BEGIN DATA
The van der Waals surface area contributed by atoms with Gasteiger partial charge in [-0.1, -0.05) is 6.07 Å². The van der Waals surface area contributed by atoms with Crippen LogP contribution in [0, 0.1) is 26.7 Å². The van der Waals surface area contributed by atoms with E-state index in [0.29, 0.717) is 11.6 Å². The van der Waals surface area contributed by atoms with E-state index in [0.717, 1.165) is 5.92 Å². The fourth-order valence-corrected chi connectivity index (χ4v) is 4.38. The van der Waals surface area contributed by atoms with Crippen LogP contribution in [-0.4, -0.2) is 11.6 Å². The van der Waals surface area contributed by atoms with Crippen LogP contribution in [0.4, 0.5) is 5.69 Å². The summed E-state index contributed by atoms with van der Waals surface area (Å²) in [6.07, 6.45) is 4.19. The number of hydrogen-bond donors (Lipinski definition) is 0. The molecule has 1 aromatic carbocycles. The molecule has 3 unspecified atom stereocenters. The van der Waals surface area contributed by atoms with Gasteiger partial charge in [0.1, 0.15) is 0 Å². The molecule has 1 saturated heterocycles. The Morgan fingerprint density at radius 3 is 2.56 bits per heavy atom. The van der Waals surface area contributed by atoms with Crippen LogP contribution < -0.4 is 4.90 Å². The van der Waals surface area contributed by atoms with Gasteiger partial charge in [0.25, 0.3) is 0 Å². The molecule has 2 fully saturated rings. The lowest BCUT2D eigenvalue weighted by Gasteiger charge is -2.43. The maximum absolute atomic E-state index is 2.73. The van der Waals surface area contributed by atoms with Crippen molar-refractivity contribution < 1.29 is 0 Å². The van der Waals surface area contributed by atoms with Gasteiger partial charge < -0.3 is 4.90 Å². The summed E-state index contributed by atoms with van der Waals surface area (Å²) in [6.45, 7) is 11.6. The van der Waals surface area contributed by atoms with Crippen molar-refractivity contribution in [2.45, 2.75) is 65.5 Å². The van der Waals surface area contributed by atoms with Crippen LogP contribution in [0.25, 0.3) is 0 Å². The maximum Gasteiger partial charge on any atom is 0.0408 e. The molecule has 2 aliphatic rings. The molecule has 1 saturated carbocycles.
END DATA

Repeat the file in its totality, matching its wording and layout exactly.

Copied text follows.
The van der Waals surface area contributed by atoms with Gasteiger partial charge in [-0.1, -0.05) is 6.07 Å². The van der Waals surface area contributed by atoms with Crippen LogP contribution in [0, 0.1) is 26.7 Å². The van der Waals surface area contributed by atoms with E-state index in [0.29, 0.717) is 11.6 Å². The van der Waals surface area contributed by atoms with E-state index in [0.717, 1.165) is 5.92 Å². The fourth-order valence-corrected chi connectivity index (χ4v) is 4.38. The van der Waals surface area contributed by atoms with Crippen LogP contribution in [-0.4, -0.2) is 11.6 Å². The van der Waals surface area contributed by atoms with Crippen LogP contribution in [0.4, 0.5) is 5.69 Å². The summed E-state index contributed by atoms with van der Waals surface area (Å²) in [6.07, 6.45) is 4.19. The number of hydrogen-bond donors (Lipinski definition) is 0. The molecule has 1 aromatic carbocycles. The molecule has 3 unspecified atom stereocenters. The van der Waals surface area contributed by atoms with Gasteiger partial charge in [0.1, 0.15) is 0 Å². The molecule has 1 saturated heterocycles. The Morgan fingerprint density at radius 3 is 2.56 bits per heavy atom. The van der Waals surface area contributed by atoms with Crippen LogP contribution < -0.4 is 4.90 Å². The van der Waals surface area contributed by atoms with Gasteiger partial charge in [0.25, 0.3) is 0 Å². The molecule has 2 fully saturated rings. The lowest BCUT2D eigenvalue weighted by Gasteiger charge is -2.43. The maximum absolute atomic E-state index is 2.73. The van der Waals surface area contributed by atoms with Crippen molar-refractivity contribution < 1.29 is 0 Å². The van der Waals surface area contributed by atoms with Gasteiger partial charge < -0.3 is 4.90 Å². The summed E-state index contributed by atoms with van der Waals surface area (Å²) in [6.45, 7) is 11.6. The van der Waals surface area contributed by atoms with Crippen molar-refractivity contribution in [2.45, 2.75) is 65.5 Å². The van der Waals surface area contributed by atoms with Crippen LogP contribution in [0.25, 0.3) is 0 Å². The maximum Gasteiger partial charge on any atom is 0.0408 e. The molecule has 2 aliphatic rings. The molecule has 1 saturated carbocycles.